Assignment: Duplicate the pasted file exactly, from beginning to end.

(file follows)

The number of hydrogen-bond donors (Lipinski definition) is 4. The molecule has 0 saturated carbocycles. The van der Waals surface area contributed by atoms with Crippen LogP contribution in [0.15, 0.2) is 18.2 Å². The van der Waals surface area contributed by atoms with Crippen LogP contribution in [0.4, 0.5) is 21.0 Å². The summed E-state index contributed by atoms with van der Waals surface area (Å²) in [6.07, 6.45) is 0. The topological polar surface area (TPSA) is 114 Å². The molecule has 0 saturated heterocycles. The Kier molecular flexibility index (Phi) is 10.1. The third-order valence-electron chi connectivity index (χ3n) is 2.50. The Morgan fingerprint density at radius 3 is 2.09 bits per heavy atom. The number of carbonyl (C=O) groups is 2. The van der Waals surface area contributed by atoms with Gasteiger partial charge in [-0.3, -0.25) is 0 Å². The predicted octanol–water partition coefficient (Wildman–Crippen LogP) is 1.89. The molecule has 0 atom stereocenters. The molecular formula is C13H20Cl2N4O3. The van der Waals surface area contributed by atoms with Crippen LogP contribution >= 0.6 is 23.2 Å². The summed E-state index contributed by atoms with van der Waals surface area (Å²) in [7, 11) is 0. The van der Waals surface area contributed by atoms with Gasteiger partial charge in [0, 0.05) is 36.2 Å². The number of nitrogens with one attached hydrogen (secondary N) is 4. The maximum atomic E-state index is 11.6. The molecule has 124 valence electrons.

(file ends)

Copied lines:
The number of hydrogen-bond donors (Lipinski definition) is 4. The molecule has 0 saturated carbocycles. The van der Waals surface area contributed by atoms with Crippen LogP contribution in [0.15, 0.2) is 18.2 Å². The van der Waals surface area contributed by atoms with Crippen LogP contribution in [0.4, 0.5) is 21.0 Å². The summed E-state index contributed by atoms with van der Waals surface area (Å²) in [6.07, 6.45) is 0. The topological polar surface area (TPSA) is 114 Å². The molecule has 0 saturated heterocycles. The Kier molecular flexibility index (Phi) is 10.1. The third-order valence-electron chi connectivity index (χ3n) is 2.50. The Morgan fingerprint density at radius 3 is 2.09 bits per heavy atom. The number of carbonyl (C=O) groups is 2. The van der Waals surface area contributed by atoms with Gasteiger partial charge in [-0.3, -0.25) is 0 Å². The predicted octanol–water partition coefficient (Wildman–Crippen LogP) is 1.89. The molecule has 0 atom stereocenters. The molecular formula is C13H20Cl2N4O3. The van der Waals surface area contributed by atoms with Crippen LogP contribution >= 0.6 is 23.2 Å². The summed E-state index contributed by atoms with van der Waals surface area (Å²) in [7, 11) is 0. The van der Waals surface area contributed by atoms with Gasteiger partial charge in [0, 0.05) is 36.2 Å². The number of nitrogens with one attached hydrogen (secondary N) is 4. The maximum atomic E-state index is 11.6. The molecule has 124 valence electrons.